Mayo Clinic researchers have found a way to revive immunity in mice that have abnormal or deficient immune systems. The discovery may lead to a means of restoring immunity to individuals with immunodeficiency diseases such as AIDS and cancer. Also, because the research involves an existing therapy, application may be possible in the near future.
The research team, led by Mayo Clinic immunologists Marilia Cascalho, M.D., Ph.D., and Jeffrey Platt, M.D., report in this months Journal of Immunology that B cells, the lymphocytes that produce antibodies, help to generate T cells, the lymphocytes that fight viruses and tumors.
"Previously, it was thought that B cells and T cells, two components of immunity produced by the lymphatic tissues, develop independently until they eventually came together to fight microbes or to eliminate infected cells in the body," says Dr. Cascalho. "Now we know that the B cells and the immunoglobulin that they produce can help reconstitute immunity by promoting the development of T cells." For immunity to work it is crucial that there are enough T cells and also that the T cells be diverse so they are able to respond to many different threats. B cells help to make the T cells in the body diverse. Immunoglobulin is a specialized protein that acts as an antibody.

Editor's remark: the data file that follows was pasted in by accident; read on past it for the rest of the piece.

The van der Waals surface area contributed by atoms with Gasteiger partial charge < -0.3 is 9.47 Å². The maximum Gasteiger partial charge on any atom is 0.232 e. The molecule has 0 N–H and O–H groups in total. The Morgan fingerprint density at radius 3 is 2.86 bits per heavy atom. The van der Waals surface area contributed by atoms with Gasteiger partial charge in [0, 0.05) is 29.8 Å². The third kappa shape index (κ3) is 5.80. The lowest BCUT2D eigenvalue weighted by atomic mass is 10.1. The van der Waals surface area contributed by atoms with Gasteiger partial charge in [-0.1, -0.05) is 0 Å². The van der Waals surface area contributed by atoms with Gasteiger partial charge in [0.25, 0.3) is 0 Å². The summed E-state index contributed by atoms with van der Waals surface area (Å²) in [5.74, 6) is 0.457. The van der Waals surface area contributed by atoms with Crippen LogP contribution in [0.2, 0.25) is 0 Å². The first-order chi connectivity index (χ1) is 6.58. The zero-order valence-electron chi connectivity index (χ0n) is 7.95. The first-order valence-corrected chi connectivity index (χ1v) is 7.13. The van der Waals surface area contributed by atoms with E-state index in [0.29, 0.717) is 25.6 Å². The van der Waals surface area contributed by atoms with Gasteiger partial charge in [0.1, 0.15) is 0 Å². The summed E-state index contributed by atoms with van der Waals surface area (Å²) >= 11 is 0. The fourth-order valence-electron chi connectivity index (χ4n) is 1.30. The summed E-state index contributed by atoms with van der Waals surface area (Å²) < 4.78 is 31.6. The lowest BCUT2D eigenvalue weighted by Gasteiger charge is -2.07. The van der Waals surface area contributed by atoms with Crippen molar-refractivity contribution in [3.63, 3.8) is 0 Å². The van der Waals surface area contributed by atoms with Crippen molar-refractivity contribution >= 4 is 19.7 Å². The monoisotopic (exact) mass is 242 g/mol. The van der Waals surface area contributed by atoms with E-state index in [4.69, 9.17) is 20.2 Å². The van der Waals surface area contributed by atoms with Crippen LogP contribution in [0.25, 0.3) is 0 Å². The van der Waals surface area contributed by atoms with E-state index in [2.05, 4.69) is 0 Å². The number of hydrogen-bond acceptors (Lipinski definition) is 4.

Bob Nellis | EurekAlert!
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